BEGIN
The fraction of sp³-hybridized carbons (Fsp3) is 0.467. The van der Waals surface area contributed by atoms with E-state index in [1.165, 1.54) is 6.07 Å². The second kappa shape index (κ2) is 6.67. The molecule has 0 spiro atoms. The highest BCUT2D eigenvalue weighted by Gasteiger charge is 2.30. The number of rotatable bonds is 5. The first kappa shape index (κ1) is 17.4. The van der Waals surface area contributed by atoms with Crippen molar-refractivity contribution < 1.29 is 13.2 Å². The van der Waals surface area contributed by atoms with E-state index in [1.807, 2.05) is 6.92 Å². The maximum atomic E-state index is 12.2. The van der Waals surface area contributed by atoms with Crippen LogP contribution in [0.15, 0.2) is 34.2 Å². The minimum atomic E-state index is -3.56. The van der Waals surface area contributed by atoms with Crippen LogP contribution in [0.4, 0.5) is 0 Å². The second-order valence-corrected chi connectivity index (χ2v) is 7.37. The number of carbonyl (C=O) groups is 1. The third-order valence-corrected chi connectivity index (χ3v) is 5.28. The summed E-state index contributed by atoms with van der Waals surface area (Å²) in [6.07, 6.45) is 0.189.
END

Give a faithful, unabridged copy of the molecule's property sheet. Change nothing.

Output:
The fraction of sp³-hybridized carbons (Fsp3) is 0.467. The van der Waals surface area contributed by atoms with E-state index in [1.165, 1.54) is 6.07 Å². The second kappa shape index (κ2) is 6.67. The molecule has 0 spiro atoms. The highest BCUT2D eigenvalue weighted by Gasteiger charge is 2.30. The number of rotatable bonds is 5. The first kappa shape index (κ1) is 17.4. The van der Waals surface area contributed by atoms with Crippen molar-refractivity contribution < 1.29 is 13.2 Å². The van der Waals surface area contributed by atoms with E-state index in [1.807, 2.05) is 6.92 Å². The maximum atomic E-state index is 12.2. The van der Waals surface area contributed by atoms with Crippen LogP contribution in [0.15, 0.2) is 34.2 Å². The minimum atomic E-state index is -3.56. The van der Waals surface area contributed by atoms with Crippen LogP contribution in [0.4, 0.5) is 0 Å². The second-order valence-corrected chi connectivity index (χ2v) is 7.37. The number of carbonyl (C=O) groups is 1. The third-order valence-corrected chi connectivity index (χ3v) is 5.28. The summed E-state index contributed by atoms with van der Waals surface area (Å²) in [6.07, 6.45) is 0.189.